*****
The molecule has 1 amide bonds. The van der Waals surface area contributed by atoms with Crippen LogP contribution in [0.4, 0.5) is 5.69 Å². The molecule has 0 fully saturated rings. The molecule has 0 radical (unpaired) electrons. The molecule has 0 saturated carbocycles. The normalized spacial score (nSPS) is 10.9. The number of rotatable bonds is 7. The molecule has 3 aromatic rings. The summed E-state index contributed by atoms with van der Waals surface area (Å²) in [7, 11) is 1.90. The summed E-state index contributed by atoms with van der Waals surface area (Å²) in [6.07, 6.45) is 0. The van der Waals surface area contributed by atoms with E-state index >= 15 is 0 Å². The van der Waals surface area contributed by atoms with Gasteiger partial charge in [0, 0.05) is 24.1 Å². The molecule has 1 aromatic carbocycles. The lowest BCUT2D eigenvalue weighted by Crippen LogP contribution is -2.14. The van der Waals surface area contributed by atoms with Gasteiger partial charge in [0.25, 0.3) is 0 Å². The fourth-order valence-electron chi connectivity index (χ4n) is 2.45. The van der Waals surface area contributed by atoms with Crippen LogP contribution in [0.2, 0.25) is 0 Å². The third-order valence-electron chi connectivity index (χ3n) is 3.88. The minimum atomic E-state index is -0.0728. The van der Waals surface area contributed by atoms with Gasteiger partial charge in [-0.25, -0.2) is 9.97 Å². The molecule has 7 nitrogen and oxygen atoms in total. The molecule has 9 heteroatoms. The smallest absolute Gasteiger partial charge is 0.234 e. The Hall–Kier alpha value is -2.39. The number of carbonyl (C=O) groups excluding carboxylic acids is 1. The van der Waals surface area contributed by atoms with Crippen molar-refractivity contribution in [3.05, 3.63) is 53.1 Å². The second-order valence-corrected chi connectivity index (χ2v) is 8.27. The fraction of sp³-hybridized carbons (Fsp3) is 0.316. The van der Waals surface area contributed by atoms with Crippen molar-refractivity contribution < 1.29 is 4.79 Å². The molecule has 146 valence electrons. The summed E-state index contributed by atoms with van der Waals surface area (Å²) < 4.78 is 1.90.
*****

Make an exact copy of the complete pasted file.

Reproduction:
The molecule has 1 amide bonds. The van der Waals surface area contributed by atoms with Crippen LogP contribution in [0.4, 0.5) is 5.69 Å². The molecule has 0 fully saturated rings. The molecule has 0 radical (unpaired) electrons. The molecule has 0 saturated carbocycles. The normalized spacial score (nSPS) is 10.9. The number of rotatable bonds is 7. The molecule has 3 aromatic rings. The summed E-state index contributed by atoms with van der Waals surface area (Å²) in [7, 11) is 1.90. The summed E-state index contributed by atoms with van der Waals surface area (Å²) in [6.07, 6.45) is 0. The van der Waals surface area contributed by atoms with E-state index >= 15 is 0 Å². The van der Waals surface area contributed by atoms with Gasteiger partial charge in [0, 0.05) is 24.1 Å². The molecule has 1 aromatic carbocycles. The lowest BCUT2D eigenvalue weighted by Crippen LogP contribution is -2.14. The van der Waals surface area contributed by atoms with Gasteiger partial charge in [0.25, 0.3) is 0 Å². The fourth-order valence-electron chi connectivity index (χ4n) is 2.45. The van der Waals surface area contributed by atoms with Crippen LogP contribution in [0.2, 0.25) is 0 Å². The third-order valence-electron chi connectivity index (χ3n) is 3.88. The minimum atomic E-state index is -0.0728. The van der Waals surface area contributed by atoms with Gasteiger partial charge in [-0.25, -0.2) is 9.97 Å². The molecule has 7 nitrogen and oxygen atoms in total. The molecule has 9 heteroatoms. The smallest absolute Gasteiger partial charge is 0.234 e. The Hall–Kier alpha value is -2.39. The number of carbonyl (C=O) groups excluding carboxylic acids is 1. The van der Waals surface area contributed by atoms with Crippen molar-refractivity contribution in [3.05, 3.63) is 53.1 Å². The second-order valence-corrected chi connectivity index (χ2v) is 8.27. The fraction of sp³-hybridized carbons (Fsp3) is 0.316. The van der Waals surface area contributed by atoms with Crippen molar-refractivity contribution < 1.29 is 4.79 Å². The molecule has 146 valence electrons. The summed E-state index contributed by atoms with van der Waals surface area (Å²) < 4.78 is 1.90.